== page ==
• Parenting Stress Index [ Time Frame: 6 months ] [ Designated as safety issue: No ]
  • Pediatric Inventory for Parents [ Time Frame: 6 months ] [ Designated as safety issue: No ]

Estimated Enrollment: 300
Study Start Date: August 2013
Estimated Study Completion Date: April 2016
Estimated Primary Completion Date: April 2016 (Final data collection date for primary outcome measure)
Arms Assigned Interventions
Active Comparator: lamotrigine
lamotrigine 7.0 mg/kg tablets or chewable tablets administered daily in 2 equally divided doses
Drug: lamotrigine
Titration to target dose starting at week 11. Dose increments above target may be made to a maximum of 3 increments with a minimum interval between dose escalations of 2 weeks.
Other Name: Lamictal
Active Comparator: oxcarbazepine
oxcarbazepine 25 mg/kg tablets or liquid administered daily in 2 equally divided doses
Drug: Oxcarbazepine
Titration to target dose starting at week 3. Dose increments above target may be made to a maximum of 3 increments with a minimum interval between dose escalations of 2 weeks.
Other Name: Trileptal
Active Comparator: levetiracetam
levetiracetam 30 mg/kg tablet or liquid administered daily in 2 equally divided doses
Drug: levetiracetam
Titration to target dose starting at week 3. Dose increments above target may be made to a maximum of 3 increments with a minimum interval between dose escalations of 2 weeks.
Other Name: Keppra

  Eligibility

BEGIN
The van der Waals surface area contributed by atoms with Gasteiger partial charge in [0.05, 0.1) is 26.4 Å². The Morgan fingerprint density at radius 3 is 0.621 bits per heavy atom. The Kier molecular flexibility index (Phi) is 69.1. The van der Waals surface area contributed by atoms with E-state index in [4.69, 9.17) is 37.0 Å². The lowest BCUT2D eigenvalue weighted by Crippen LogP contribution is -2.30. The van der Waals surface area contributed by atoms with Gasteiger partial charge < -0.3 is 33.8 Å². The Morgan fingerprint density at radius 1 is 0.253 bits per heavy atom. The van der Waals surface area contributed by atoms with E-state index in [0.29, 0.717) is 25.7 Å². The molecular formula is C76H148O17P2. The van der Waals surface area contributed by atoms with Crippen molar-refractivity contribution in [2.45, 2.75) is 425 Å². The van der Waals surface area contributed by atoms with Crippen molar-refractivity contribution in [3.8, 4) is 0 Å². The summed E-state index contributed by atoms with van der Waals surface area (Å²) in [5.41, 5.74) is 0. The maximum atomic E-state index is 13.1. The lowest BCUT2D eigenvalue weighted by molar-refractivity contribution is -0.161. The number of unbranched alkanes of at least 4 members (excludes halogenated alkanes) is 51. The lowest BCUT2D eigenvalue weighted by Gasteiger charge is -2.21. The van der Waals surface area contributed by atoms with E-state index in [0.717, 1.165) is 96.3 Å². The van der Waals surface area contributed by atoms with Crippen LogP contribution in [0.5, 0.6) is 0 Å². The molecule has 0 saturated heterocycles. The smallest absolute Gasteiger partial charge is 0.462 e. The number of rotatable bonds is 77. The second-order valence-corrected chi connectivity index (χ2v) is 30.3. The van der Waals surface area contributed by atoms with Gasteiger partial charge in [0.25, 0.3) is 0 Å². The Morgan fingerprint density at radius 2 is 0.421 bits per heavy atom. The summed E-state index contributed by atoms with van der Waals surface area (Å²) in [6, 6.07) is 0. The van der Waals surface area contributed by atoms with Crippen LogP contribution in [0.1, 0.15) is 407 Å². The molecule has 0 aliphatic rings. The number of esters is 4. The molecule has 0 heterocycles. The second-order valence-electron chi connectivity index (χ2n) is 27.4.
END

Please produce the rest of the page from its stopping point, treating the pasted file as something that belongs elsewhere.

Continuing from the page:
Ages Eligible for Study:   5 Years to 16 Years
Genders Eligible for Study:   Both
Accepts Healthy Volunteers:   No
Criteria

Inclusion Criteria:

  • Age of participant between 5 years, 6 months and 16 years, 0 months at the time of enrollment
  • Weight is between ≥ 15 kg the lower limit BMI 99th percentile at study entry at study entry
  • Child has a diagnosis of Localization Related Epilepsy (LRE) with or without secondary generalization according to International League Against Epilepsy (ILAE) criteria and which may include Benign Rolandic Epilepsy and Benign Occipital Epilepsy or other LREs.
  • Localization related seizures will be based upon at least one of the following: 1) focal EEG abnormalities (sharp waves, spikes, or slowing) and the absence of generalized spike waves discharges, 2) focal MRI abnormalities other than active cysticercosis, which may include temporal lobe sclerosis, dysembryoplastic neuroepithelial tumor , ganglioglioma, or focal malformations of cortical development, 3) focal neurologic abnormalities, or 4) clinical semiology, which may include Todd's phenomenon, unilateral dystonia, or fencing posture, or distinct aura consistent with localization related seizure onset (e.g., classic déjà vu or bad smell).
  • Participants must either be AED therapy naïve or on an AED (excluding benzodiazepines) for 1-week or less. Children may be on a stable dose of psychostimulants at the time of enrollment, but no change in medication, dose, or schedule in 3 months prior to study enrollment, with no anticipated dosing changes during the 6 months of the study. If participants are taking psychostimulants at the time of study entry, they should plan on continuing them for the 6 month duration of the study protocol including the 3-month and 6-month cognitive and behavioral testing time points.
  • Females of child bearing potential must agree to acceptable forms of birth control, which may include abstinence.
  • The child's parent/guardian must be able to keep an accurate seizure diary and be able and willing to comply with instructions and study procedures.